Morris fired at one of them, sheep man George Avjares, and Avjares fired back. Morris took two bullets, one to the left shoulder and lung and another to the right arm. Avjares took a hit on his left hip. Morris’ best moonshine customer, Norman “Jik” Taylor, drove both men to the hospital. A week later they released him, and then the police arraigned him for “assault with a deadly weapon.” Josie Bassett, promptly bailed him out. That April the court sentenced Morris to the state prison, but was he back in the Hill Creek region by 1934. During his time in prison a man named Carmen jumped his claim, and Ben would have no doubt “settled matters” had a fellow named Dutch Buetell not purchased “Ben’s Hole” from him and provided him some extra cash.
Morris continued to clash with the law through the 1930s. He was charged with horse stealing and various other infractions. Eventually he married a young girl from Maybell, Colorado, Becky Boan, who was part Ute. They moved to Dinosaur, Colorado and lived in a cave and tent. He died in the early 1970s and was in his 90s. Boan did not have enough money to bury him, so the citizens of Dinosaur (formerly Artesia) Colorado took up a collection and buried him there.
Today we remember the romantic and adventurous American West as an almost mythological world, one separated from ours by time, technology, and development. But, for those who lived in that Wild West there was a stark reality. The land of Browns Park, Cub Creek and Firewater Canyon is a cultural backwater because the trails, railroads and good roads bypassed the area. While the culture of America was changing, this area remained in “The Old Days.” People like Ben and Josie Morris lived in a rugged place and lived frugal and rugged lives.
Doctors were a long way off, as were hospitals and supplies. People had to depend upon their skills and abilities to improvise and plan ahead. Yet all was not serious and boring work. There were get-togethers for weddings, funerals and other events. Community dances lasted through the night. Beyond the chores, broken harness, smelly buildings, sweat and blood, these times often harken us back to a simpler time. A time when a bouquet of wildflowers cheered up a drab room, the shade of a tree provided cool shade for an afternoon nap, and a babbling brook provided a cool drink. Ultimately, they came here for the same reason as you are coming here: to experience a quietness and simplicity of life. To gaze at the darkest of night skies, and to learn to be the masters of their fate. When you visit these places, move away from the crowd for a moment and absorb, and be absorbed by the things that Ben and Josie experienced.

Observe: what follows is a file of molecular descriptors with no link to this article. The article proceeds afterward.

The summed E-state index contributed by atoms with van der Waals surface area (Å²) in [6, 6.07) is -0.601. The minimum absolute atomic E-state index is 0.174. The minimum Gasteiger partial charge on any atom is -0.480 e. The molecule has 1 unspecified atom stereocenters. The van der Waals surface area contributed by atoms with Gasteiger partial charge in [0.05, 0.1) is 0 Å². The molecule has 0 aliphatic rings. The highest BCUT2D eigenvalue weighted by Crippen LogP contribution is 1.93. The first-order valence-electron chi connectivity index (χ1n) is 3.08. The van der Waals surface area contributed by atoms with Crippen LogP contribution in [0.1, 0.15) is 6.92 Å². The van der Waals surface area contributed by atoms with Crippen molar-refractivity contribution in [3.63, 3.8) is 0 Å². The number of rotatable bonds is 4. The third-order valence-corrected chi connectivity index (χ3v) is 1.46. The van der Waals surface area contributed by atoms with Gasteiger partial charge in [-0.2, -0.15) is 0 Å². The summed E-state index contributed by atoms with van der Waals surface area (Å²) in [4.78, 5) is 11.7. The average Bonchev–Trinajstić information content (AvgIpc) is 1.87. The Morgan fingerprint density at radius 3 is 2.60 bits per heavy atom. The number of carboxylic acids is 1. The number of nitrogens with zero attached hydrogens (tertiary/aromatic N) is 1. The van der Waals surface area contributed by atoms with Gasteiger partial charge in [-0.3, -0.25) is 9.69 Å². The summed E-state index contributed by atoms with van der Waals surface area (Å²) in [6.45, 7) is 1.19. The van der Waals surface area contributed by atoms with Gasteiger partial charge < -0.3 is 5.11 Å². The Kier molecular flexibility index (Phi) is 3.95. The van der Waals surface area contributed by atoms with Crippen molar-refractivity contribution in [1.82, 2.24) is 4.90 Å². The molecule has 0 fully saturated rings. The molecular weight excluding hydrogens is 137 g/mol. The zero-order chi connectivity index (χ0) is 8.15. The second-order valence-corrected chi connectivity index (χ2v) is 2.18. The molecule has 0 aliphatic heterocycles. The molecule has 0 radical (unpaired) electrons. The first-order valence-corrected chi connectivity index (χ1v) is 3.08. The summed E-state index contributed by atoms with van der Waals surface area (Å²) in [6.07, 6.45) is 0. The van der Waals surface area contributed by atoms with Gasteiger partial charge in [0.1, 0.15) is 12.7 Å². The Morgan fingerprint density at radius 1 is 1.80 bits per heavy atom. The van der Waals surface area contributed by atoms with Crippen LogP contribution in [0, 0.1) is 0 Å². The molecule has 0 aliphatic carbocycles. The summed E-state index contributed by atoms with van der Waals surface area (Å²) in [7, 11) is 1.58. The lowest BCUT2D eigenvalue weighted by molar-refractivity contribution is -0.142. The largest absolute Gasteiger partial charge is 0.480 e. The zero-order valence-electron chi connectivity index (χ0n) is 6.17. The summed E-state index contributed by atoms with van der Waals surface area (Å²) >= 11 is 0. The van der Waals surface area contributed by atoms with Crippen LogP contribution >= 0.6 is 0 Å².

Herm Hoops’ life has always been associated with water: from bucolic farm ponds and awe-inspiring rivers to the endless ocean, and he’s always had an interest in history.
Herm, the son of farmers, grew up on a large dairy cattle and Morgan horse farm. After attending the University of Vermont he taught Vocational Agriculture and Forestry in the Northeast Kingdom of Vermont.
He began running Western rivers in 1966. In 1972 Herm left Vermont and headed West for the better part of a year to run any rivers he ran across. In 1975 he began a career with the National Park Service and U.S. Fish and Wildlife Service. Herm retired from the Dinosaur National Monument in 1996, but he has continued following his love of rivers as a guide, naturalist, historian, and he is proactive in protecting the river canyons of the Colorado Plateau. Over the years he has been acknowledged for his contributions to a large number of river guides and books. Herm has written articles for historical journals and magazines. He is a lifetime member of the Colorado Plateau River Guides, the Grand Canyon River Guides and recently was made an honorary life member of the Utah Guides and Outfitters Association. Herm has served on the boards of several organizations, including Plateau Restoration and Conservation Adventures (Moab) and Colorado Plateau River Guides.
The rivers have been good to him, and perhaps, he has been good to them.
Herm and his wife Valerie live in Jensen, Utah.